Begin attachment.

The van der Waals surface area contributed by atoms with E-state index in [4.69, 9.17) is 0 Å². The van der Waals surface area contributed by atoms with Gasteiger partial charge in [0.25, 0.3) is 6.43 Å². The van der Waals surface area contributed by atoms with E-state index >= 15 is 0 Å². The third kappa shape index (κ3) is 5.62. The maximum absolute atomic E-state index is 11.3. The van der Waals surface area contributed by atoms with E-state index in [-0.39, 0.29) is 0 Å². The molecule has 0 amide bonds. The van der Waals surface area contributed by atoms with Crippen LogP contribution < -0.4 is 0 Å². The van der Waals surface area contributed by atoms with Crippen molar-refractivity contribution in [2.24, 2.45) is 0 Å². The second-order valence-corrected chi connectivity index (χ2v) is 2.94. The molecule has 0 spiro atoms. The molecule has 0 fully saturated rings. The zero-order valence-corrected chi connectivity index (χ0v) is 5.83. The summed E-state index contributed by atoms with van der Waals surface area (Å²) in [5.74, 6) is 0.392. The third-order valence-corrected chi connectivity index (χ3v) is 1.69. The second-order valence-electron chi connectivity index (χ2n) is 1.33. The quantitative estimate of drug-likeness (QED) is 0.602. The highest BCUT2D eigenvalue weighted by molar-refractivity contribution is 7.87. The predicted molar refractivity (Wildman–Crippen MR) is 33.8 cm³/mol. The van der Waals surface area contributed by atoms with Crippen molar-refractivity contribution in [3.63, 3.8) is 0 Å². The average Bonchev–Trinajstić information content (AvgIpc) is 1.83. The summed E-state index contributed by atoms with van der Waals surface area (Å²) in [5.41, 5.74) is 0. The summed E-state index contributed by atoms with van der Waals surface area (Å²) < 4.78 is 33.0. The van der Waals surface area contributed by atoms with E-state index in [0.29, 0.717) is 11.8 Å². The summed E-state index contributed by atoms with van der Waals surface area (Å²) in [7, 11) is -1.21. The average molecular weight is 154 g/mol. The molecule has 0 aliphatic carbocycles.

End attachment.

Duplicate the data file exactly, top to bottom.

The van der Waals surface area contributed by atoms with E-state index in [4.69, 9.17) is 0 Å². The van der Waals surface area contributed by atoms with Gasteiger partial charge in [0.25, 0.3) is 6.43 Å². The van der Waals surface area contributed by atoms with E-state index >= 15 is 0 Å². The third kappa shape index (κ3) is 5.62. The maximum absolute atomic E-state index is 11.3. The van der Waals surface area contributed by atoms with E-state index in [-0.39, 0.29) is 0 Å². The molecule has 0 amide bonds. The van der Waals surface area contributed by atoms with Crippen LogP contribution < -0.4 is 0 Å². The van der Waals surface area contributed by atoms with Crippen molar-refractivity contribution in [2.24, 2.45) is 0 Å². The second-order valence-corrected chi connectivity index (χ2v) is 2.94. The molecule has 0 spiro atoms. The molecule has 0 fully saturated rings. The zero-order valence-corrected chi connectivity index (χ0v) is 5.83. The summed E-state index contributed by atoms with van der Waals surface area (Å²) in [5.74, 6) is 0.392. The third-order valence-corrected chi connectivity index (χ3v) is 1.69. The second-order valence-electron chi connectivity index (χ2n) is 1.33. The quantitative estimate of drug-likeness (QED) is 0.602. The highest BCUT2D eigenvalue weighted by molar-refractivity contribution is 7.87. The predicted molar refractivity (Wildman–Crippen MR) is 33.8 cm³/mol. The van der Waals surface area contributed by atoms with Crippen molar-refractivity contribution in [3.63, 3.8) is 0 Å². The average Bonchev–Trinajstić information content (AvgIpc) is 1.83. The summed E-state index contributed by atoms with van der Waals surface area (Å²) in [5.41, 5.74) is 0. The summed E-state index contributed by atoms with van der Waals surface area (Å²) < 4.78 is 33.0. The van der Waals surface area contributed by atoms with E-state index in [0.29, 0.717) is 11.8 Å². The summed E-state index contributed by atoms with van der Waals surface area (Å²) in [7, 11) is -1.21. The average molecular weight is 154 g/mol. The molecule has 0 aliphatic carbocycles.